GIRM 325-326: Sacred Furnishings In General

These two numbered sections make up Chapter VI, Part II (title above):

325. As in the case of the building of churches, so also regarding all sacred furnishings, the Church admits the manner of art of each individual region and accepts those adaptations that are in keeping with the culture and traditions of the individual nations, provided that all are suited to the purpose for which the sacred furnishings are intended.[Cf. Sacrosanctum Concilium 128]

Suitability is a subjective judgment. We’ll continue the discussion of inculturation in future posts on this Part. For now, it’s enough to say that the Church admits a wide range of furniture design, assuming the overall effort is harmonious with the aims of liturgy.

In this matter as well, that noble simplicity should be ensured which is the best accompaniment of genuine art.

326. In choosing materials for sacred furnishings, besides those which are traditional, others are admissible that, according to the mentality of our own age, are considered to be noble and are durable, and well suited for sacred use. In the Dioceses of the United States of America these materials may include wood, stone, or metal which are solid and appropriate to the purpose for which they are employed.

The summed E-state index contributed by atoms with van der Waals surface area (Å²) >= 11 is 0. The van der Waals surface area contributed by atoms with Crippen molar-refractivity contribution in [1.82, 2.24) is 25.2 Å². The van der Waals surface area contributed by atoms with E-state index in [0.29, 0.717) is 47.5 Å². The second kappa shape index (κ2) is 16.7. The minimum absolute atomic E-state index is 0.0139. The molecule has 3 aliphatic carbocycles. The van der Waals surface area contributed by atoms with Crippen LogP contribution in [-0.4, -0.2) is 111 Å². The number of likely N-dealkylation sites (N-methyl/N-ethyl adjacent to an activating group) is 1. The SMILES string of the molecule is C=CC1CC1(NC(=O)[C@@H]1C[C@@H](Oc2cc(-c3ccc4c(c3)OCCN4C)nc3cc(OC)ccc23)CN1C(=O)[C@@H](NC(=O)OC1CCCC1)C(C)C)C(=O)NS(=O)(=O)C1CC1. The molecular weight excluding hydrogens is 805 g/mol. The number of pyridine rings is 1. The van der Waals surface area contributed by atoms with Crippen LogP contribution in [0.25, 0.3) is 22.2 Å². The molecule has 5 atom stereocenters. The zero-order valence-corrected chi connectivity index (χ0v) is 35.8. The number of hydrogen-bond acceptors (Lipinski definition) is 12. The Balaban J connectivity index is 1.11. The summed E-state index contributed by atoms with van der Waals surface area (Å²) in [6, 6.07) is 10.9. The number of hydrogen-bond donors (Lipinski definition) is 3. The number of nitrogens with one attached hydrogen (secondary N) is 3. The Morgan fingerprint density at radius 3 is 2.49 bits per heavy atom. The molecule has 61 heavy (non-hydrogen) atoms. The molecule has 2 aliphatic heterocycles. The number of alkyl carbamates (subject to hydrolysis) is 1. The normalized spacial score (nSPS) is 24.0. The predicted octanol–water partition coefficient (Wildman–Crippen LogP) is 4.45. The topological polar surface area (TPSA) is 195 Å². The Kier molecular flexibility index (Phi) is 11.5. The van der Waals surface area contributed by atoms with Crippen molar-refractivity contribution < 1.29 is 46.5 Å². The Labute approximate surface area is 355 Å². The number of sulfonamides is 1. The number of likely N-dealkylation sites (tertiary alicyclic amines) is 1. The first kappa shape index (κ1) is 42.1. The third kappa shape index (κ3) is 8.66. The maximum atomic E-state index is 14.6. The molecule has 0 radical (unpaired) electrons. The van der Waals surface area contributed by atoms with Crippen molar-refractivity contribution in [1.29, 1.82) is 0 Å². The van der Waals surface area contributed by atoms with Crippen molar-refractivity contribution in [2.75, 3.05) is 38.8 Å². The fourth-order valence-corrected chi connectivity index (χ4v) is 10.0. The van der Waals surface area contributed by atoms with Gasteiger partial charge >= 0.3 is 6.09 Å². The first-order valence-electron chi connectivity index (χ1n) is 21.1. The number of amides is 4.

Wood is underrated as a noble substance.

Perhaps you readers have more to say on this. My biggest beef is with a lack of overall quality in the furnishings of churches. I’ve seen paper rendered more artistically than gold in some circumstances. You all?

About catholicsensibility

Todd lives in Minnesota, serving a Catholic parish as a lay minister.
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